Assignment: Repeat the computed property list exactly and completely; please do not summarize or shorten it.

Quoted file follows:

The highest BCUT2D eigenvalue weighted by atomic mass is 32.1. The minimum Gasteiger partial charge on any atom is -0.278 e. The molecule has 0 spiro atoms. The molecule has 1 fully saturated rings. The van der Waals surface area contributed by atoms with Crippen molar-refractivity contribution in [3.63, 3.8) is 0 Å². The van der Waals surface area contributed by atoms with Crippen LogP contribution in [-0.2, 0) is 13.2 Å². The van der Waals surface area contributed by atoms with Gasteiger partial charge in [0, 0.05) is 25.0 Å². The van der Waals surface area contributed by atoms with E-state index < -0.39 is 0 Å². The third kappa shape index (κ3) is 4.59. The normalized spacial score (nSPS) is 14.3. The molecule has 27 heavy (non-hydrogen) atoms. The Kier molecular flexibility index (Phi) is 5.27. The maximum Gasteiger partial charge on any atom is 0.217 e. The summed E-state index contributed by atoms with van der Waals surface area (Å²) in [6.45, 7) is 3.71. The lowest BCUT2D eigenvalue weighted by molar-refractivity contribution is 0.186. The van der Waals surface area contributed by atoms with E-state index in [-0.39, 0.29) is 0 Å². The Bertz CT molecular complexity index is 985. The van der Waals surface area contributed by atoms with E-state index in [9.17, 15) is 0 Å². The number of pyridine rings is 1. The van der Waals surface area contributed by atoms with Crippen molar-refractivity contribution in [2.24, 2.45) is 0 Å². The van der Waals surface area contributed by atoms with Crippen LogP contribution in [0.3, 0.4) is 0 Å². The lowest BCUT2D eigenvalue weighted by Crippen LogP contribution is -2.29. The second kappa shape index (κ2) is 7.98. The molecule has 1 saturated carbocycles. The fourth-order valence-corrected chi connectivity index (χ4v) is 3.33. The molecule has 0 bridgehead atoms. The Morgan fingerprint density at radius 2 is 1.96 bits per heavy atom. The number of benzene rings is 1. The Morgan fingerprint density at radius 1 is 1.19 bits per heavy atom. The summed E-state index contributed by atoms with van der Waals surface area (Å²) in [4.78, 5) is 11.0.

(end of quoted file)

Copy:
The highest BCUT2D eigenvalue weighted by atomic mass is 32.1. The minimum Gasteiger partial charge on any atom is -0.278 e. The molecule has 0 spiro atoms. The molecule has 1 fully saturated rings. The van der Waals surface area contributed by atoms with Crippen molar-refractivity contribution in [3.63, 3.8) is 0 Å². The van der Waals surface area contributed by atoms with Crippen LogP contribution in [-0.2, 0) is 13.2 Å². The van der Waals surface area contributed by atoms with Gasteiger partial charge in [0, 0.05) is 25.0 Å². The van der Waals surface area contributed by atoms with E-state index < -0.39 is 0 Å². The third kappa shape index (κ3) is 4.59. The normalized spacial score (nSPS) is 14.3. The molecule has 27 heavy (non-hydrogen) atoms. The Kier molecular flexibility index (Phi) is 5.27. The maximum Gasteiger partial charge on any atom is 0.217 e. The summed E-state index contributed by atoms with van der Waals surface area (Å²) in [6.45, 7) is 3.71. The lowest BCUT2D eigenvalue weighted by molar-refractivity contribution is 0.186. The van der Waals surface area contributed by atoms with E-state index in [-0.39, 0.29) is 0 Å². The Bertz CT molecular complexity index is 985. The van der Waals surface area contributed by atoms with E-state index in [9.17, 15) is 0 Å². The number of pyridine rings is 1. The van der Waals surface area contributed by atoms with Crippen molar-refractivity contribution in [2.24, 2.45) is 0 Å². The van der Waals surface area contributed by atoms with Crippen LogP contribution in [0.3, 0.4) is 0 Å². The lowest BCUT2D eigenvalue weighted by Crippen LogP contribution is -2.29. The second kappa shape index (κ2) is 7.98. The molecule has 1 saturated carbocycles. The fourth-order valence-corrected chi connectivity index (χ4v) is 3.33. The molecule has 0 bridgehead atoms. The Morgan fingerprint density at radius 2 is 1.96 bits per heavy atom. The number of benzene rings is 1. The Morgan fingerprint density at radius 1 is 1.19 bits per heavy atom. The summed E-state index contributed by atoms with van der Waals surface area (Å²) in [4.78, 5) is 11.0.